FIG. 1 is an illustration of an environment 100 in an exemplary implementation that is operable to employ barcode encoding and decoding techniques. The illustrated environment 100 includes a barcode provider 102, a client 104 and a service provider 106 that are communicatively coupled, one to another, via a network 108. In the following discussion, the barcode provider 102, the client 104(n) and the service provider 106 may be representative of one or more entities, and therefore reference may be made to a single entity (e.g., the client 104) or multiple entities (e.g., the clients 104, the plurality of clients 104, and so on).

The client 104 may be configured in a variety of ways. For example, the client 104 may be configured as a computing device, such as a desktop computer, a mobile station, an entertainment appliance, a set-top box communicatively coupled to a display device, a wireless phone as illustrated, a game console, and so forth. Thus, the client may range from full resource devices with substantial memory and processor resources (e.g., personal computers, game consoles) to low-resource devices with limited memory and/or processing resources (e.g., traditional set-top boxes, hand-held game consoles). The client 104, in portions of the following discussion, may also relate to a person and/or entity that operate the clients. In other words, the client 104 may describe a logical client that includes users, software, and/or devices.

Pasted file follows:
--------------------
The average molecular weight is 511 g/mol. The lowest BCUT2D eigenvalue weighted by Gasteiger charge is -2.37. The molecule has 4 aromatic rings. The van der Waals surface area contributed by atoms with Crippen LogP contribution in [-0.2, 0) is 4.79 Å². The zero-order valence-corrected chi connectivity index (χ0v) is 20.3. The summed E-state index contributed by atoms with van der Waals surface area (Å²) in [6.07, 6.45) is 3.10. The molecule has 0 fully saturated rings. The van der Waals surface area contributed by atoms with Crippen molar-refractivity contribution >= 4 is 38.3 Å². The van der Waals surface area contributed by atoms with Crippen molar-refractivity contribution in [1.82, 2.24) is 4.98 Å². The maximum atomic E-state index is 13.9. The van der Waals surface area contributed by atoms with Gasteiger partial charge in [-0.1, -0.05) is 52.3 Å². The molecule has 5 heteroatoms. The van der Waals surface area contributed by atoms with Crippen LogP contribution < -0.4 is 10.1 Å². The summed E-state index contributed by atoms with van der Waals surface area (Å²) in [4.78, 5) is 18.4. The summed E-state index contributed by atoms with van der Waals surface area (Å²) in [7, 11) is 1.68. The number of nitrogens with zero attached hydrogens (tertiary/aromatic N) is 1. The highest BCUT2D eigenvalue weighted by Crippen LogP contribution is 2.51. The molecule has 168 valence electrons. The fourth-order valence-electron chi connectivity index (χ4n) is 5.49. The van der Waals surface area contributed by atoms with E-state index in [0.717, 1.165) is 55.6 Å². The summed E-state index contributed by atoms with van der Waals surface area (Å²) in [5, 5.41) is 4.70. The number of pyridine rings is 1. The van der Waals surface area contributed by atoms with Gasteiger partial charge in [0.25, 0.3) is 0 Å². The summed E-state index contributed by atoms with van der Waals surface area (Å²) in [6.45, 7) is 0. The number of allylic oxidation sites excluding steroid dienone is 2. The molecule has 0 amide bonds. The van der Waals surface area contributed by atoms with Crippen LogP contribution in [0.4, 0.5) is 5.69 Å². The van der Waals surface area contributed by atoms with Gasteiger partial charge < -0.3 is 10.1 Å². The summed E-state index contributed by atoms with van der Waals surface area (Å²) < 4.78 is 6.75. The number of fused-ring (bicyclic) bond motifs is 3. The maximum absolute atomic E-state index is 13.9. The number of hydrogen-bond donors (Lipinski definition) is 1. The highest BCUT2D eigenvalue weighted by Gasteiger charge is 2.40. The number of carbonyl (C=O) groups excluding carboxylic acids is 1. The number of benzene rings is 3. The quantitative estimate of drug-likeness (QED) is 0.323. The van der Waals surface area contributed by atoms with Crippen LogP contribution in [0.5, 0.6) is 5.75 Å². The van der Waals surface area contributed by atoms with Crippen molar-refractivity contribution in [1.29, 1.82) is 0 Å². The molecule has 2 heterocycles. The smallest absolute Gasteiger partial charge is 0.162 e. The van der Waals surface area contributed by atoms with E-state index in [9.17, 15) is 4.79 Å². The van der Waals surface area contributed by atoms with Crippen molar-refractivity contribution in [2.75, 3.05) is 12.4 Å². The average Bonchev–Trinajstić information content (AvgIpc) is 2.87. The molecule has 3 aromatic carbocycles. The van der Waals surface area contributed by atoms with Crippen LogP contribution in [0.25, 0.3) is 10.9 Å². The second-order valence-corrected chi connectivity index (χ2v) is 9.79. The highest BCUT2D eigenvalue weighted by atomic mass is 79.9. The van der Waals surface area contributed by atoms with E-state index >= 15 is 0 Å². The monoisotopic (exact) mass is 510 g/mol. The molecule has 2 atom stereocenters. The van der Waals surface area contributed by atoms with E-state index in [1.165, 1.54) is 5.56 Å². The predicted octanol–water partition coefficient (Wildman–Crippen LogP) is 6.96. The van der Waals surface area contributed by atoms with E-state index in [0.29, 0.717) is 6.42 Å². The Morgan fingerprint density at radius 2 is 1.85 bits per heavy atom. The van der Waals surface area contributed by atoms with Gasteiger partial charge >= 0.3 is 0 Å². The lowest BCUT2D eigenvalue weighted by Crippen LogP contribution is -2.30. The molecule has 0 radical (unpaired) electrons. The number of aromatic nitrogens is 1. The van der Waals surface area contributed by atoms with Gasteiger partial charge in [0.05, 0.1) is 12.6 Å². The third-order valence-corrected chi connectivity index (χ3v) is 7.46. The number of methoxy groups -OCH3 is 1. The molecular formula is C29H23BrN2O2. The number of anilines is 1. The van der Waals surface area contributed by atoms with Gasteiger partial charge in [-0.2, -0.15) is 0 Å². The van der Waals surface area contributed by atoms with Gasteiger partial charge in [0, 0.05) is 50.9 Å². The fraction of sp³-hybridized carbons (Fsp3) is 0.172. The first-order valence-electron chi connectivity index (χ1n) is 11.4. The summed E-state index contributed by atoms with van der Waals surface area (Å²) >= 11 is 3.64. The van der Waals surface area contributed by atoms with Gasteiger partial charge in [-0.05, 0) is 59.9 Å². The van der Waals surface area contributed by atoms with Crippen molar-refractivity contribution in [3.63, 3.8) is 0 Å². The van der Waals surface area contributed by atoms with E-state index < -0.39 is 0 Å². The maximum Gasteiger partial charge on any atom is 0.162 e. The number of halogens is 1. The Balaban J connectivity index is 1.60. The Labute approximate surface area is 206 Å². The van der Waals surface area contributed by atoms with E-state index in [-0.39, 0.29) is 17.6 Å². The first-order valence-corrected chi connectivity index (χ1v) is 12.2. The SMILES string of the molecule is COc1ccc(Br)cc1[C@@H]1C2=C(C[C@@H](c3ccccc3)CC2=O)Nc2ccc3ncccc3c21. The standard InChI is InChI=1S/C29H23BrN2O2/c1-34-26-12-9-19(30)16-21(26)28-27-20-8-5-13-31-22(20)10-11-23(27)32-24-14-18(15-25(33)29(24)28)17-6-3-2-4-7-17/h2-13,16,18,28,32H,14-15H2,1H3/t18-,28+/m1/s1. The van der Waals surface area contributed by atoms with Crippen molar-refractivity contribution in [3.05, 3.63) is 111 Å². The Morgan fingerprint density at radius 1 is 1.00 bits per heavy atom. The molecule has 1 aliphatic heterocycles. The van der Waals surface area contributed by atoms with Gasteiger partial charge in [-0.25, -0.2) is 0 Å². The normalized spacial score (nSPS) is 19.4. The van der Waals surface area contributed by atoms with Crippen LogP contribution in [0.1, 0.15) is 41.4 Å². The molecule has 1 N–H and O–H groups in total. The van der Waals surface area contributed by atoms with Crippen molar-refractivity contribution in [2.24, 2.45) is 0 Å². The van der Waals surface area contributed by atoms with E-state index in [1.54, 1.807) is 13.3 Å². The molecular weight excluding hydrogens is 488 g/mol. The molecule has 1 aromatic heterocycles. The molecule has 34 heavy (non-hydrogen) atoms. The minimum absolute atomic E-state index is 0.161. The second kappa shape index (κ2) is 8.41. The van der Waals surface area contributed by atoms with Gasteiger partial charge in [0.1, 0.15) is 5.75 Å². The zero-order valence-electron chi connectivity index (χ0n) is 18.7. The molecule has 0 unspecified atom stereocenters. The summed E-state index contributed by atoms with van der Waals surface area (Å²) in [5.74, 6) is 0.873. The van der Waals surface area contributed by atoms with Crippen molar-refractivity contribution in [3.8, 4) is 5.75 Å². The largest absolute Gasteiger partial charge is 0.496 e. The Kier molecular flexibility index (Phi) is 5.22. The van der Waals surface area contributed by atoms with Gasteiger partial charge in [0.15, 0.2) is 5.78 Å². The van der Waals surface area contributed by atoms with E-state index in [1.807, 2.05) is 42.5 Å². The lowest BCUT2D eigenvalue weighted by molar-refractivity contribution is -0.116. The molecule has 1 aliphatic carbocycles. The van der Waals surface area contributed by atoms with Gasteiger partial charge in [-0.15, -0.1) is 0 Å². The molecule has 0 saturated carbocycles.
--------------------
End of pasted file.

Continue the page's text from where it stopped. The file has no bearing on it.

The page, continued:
The barcode provider 102 is illustrated in FIG. 1 as being implemented by a server and the client 104 is illustrated as a client device, each of which having respective processors 110, 112 and memory 114, 116. Processors are not limited by the materials from which they are formed or the processing mechanisms employed therein. For example, processors may be comprised of semiconductor(s) and/or transistors (e.g., electronic integrated circuits (ICs)). In such a context, processor-executable instructions may be electronically-executable instructions. Alternatively, the mechanisms of or for processors, and thus of or for a computing device, may include, but are not limited to, quantum computing, optical computing, mechanical computing (e.g., using nanotechnology), and so forth. Additionally, although a single memory 114, 116 is shown, respectively, for the barcode provider 102 and the client 104, a wide variety of types and combinations of memory may be employed, such as random access memory (RAM), hard disk memory, removable medium memory, and other types of computer-readable media.

Although the network 108 is illustrated as the Internet, the network may assume a wide variety of configurations. For example, the network 108 may include a wide area network (WAN), a local area network (LAN), a wireless network, a public telephone network, an intranet, and so on. Further, although a single network 108 is shown, the network 108 may be configured to include multiple networks.